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Builders line up to help pet project

Judy Sarullo with Uhara in 2014, when her new shelter opened in Sanford.
Judy Sarullo with Uhara in 2014, when her new shelter opened in Sanford.(Ricardo Ramirez Buxeda)

Orlando builders are coming together for a project on which they most definitely stand to lose money.

A group of builders and contractors will be constructing a building that will house the new spaying and neutering service offered by Judy Sarullo.

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Best known by her company's name, Pet Rescue by Judy, Sarullo will be adding the 3,200-square-foot clinic next door to her pet rescue center on Laurel Avenue in Sanford.

And, as was the case in 2014, when the rescue center was formed out of a dilapidated 85-year-old building, builders are virtually lining up to make the adjacent empty plot of land into a clinic.

They will be supplying everything from sidewalk removal to procedure rooms. All work will be done for free or at a nominal cost. And the builders couldn't be happier.

"You have to take care of the critters," said John Gunther, vice president of Speedy Concrete Cutting in Longwood.

Speedy will provide concrete cutting and demolition, as needed, after helping out on the first project, the pet rescue center.

Builders say it's Sarullo's commitment to the animals that gets them. They also don't always go home empty handed.

During the building of the animal rescue center Gunther's company adopted a dog that was named Speedy and has now become the company's mascot. Two employees also couldn't resist and went back and adopted dogs.

"There is something about Judy that makes you want to help," Gunther said.

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David Horn, project manager at HuntonBrady Architects of Orlando, feels the same way.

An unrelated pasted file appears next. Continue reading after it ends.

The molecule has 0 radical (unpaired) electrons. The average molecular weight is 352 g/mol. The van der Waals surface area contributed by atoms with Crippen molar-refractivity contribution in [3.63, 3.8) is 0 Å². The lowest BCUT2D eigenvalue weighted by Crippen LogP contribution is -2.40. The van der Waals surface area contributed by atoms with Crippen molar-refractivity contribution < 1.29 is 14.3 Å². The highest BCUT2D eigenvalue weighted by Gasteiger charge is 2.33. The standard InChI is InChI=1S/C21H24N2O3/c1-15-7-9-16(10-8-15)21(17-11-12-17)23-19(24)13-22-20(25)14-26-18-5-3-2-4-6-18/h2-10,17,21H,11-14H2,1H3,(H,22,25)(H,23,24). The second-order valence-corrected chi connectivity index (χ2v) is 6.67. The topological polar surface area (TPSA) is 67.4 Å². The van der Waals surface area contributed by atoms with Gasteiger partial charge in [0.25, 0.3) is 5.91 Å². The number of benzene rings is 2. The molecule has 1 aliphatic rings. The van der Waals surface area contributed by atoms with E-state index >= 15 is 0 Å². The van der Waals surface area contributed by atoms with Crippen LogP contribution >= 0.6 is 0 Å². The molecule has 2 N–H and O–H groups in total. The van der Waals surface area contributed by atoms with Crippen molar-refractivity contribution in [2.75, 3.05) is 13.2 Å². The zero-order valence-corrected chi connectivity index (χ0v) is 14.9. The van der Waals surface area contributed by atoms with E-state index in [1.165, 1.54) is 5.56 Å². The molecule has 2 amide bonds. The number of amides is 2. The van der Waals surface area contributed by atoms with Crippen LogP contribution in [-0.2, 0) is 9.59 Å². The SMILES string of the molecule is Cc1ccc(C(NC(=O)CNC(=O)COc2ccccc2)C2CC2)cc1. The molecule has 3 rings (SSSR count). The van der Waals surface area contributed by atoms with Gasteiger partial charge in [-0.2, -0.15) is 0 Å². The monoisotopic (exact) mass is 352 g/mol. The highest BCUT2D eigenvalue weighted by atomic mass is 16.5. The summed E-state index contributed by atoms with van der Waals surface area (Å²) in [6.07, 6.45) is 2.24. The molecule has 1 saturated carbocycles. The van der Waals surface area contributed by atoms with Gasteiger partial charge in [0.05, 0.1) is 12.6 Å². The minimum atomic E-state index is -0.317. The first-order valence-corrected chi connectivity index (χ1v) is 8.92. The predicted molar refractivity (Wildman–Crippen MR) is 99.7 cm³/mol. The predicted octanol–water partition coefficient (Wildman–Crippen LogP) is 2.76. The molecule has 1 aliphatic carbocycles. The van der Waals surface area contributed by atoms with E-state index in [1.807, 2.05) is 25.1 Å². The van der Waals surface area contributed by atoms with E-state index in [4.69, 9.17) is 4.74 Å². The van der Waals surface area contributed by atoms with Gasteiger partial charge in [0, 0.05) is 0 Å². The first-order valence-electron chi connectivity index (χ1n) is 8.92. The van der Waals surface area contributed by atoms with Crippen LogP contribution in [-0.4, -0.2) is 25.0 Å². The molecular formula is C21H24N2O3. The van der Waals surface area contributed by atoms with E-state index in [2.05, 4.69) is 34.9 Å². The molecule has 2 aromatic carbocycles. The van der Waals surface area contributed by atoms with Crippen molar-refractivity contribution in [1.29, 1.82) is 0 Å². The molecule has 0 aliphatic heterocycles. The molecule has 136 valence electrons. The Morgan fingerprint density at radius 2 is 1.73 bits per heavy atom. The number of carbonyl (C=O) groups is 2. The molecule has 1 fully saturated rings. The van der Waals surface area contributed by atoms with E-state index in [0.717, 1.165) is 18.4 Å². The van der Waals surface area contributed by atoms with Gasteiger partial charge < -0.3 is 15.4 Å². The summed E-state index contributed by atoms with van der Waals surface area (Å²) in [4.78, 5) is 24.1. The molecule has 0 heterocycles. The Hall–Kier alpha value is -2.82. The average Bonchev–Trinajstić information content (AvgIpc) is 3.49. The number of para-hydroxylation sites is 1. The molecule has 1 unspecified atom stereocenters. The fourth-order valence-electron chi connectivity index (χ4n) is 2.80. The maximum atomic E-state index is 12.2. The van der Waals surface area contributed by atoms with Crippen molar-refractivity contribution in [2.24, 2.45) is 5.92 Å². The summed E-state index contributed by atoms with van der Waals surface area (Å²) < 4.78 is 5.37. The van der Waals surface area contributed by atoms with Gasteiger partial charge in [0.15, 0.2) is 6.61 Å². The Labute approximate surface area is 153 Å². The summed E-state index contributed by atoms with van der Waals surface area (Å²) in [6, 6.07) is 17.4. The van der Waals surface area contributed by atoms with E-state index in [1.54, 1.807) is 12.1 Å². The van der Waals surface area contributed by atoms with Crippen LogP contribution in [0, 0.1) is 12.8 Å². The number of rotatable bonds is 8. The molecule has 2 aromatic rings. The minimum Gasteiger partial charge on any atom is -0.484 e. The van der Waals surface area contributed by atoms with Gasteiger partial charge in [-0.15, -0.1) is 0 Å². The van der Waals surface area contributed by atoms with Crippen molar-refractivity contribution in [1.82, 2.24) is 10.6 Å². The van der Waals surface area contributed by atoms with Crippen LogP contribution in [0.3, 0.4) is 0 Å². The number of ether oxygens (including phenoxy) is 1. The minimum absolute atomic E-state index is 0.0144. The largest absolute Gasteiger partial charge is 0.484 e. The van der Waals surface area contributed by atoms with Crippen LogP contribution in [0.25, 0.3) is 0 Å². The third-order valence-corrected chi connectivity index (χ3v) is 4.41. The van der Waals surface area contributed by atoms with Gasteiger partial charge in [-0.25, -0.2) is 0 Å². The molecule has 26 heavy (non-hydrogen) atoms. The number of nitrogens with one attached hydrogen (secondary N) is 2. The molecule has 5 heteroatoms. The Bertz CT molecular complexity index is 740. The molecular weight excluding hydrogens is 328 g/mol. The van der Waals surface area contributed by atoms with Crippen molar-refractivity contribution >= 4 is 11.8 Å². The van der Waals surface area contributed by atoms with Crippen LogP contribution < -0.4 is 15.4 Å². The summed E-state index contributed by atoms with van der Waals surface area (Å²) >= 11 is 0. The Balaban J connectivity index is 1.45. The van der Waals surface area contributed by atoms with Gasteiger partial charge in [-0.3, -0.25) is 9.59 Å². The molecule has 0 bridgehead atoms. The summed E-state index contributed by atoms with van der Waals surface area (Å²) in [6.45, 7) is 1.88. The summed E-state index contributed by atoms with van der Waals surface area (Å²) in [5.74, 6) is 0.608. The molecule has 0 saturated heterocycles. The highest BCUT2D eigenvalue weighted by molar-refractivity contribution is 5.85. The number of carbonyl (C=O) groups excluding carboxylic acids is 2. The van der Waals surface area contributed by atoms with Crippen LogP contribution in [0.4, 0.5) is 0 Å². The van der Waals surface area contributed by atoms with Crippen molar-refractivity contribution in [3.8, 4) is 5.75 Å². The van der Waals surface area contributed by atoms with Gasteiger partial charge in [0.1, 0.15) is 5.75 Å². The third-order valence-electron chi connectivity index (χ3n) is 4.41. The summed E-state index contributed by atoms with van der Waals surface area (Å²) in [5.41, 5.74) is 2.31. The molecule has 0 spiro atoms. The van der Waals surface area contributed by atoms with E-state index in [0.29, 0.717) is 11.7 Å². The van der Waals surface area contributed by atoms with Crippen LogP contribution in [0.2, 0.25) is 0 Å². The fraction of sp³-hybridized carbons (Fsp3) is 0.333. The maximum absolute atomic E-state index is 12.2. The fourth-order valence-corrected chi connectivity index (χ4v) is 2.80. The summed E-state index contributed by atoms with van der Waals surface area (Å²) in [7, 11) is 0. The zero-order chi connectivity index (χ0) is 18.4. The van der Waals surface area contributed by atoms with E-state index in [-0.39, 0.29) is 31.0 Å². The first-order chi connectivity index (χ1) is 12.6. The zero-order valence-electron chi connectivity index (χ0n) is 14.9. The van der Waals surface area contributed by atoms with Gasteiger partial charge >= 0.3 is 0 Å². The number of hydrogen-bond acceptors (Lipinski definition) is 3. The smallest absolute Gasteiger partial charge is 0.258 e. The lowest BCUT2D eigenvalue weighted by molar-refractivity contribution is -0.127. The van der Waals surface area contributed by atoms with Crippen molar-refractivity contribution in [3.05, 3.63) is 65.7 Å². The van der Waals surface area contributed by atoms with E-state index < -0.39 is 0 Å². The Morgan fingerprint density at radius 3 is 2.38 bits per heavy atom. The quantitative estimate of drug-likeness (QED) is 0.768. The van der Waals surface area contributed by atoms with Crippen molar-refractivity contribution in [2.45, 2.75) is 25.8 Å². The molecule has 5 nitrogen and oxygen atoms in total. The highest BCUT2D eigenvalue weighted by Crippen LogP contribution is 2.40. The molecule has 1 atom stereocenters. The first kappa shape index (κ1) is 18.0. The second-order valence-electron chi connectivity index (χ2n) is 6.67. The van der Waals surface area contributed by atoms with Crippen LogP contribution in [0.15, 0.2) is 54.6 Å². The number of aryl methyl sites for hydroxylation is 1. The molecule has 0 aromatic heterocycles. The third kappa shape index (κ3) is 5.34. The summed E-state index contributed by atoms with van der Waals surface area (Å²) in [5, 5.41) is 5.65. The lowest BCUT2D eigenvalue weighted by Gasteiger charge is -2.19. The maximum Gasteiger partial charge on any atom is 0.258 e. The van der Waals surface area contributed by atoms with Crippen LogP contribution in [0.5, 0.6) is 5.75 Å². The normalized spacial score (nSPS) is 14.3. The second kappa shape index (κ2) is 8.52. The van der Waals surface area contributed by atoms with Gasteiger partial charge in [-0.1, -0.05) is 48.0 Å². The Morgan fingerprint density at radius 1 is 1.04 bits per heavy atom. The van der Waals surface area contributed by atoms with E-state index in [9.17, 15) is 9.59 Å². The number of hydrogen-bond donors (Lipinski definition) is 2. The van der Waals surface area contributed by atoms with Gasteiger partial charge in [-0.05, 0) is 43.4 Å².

First off, he ended up with a cat after meeting Sarullo. Then he took the proposed project back to executives at his firm and got a resounding yes about doing the design.

"We're a very dog- and cat-friendly company, so we volunteered to do the job when we heard about it," Horn said.

The low cost spay and neuter clinic he designed has exam rooms, a large procedure room, recovery spaces, an isolation room for potentially contagious animals and a suite where new additions to the center become acclimated to people.

"It's just great how the building community is coming together to do this," Horn said.

Other key players in the project are general contractor Brasfield & Gorrie and TLC Engineering for Architecture, Sarullo said.

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The project will not be without cost to Sarullo. She said she has taken out a $250,000 loan and needs another $100,000 to $200,000 for the clinic to be built. She plans grassroots efforts, including fundraisers, and also hopes to raise money from adoption fees.

If all goes according to plan, ground will be broken for the clinic in January, with completion two or three months later.

After that, Sarullo won't rest easy. "I'm sure I will come up with something else," she said.

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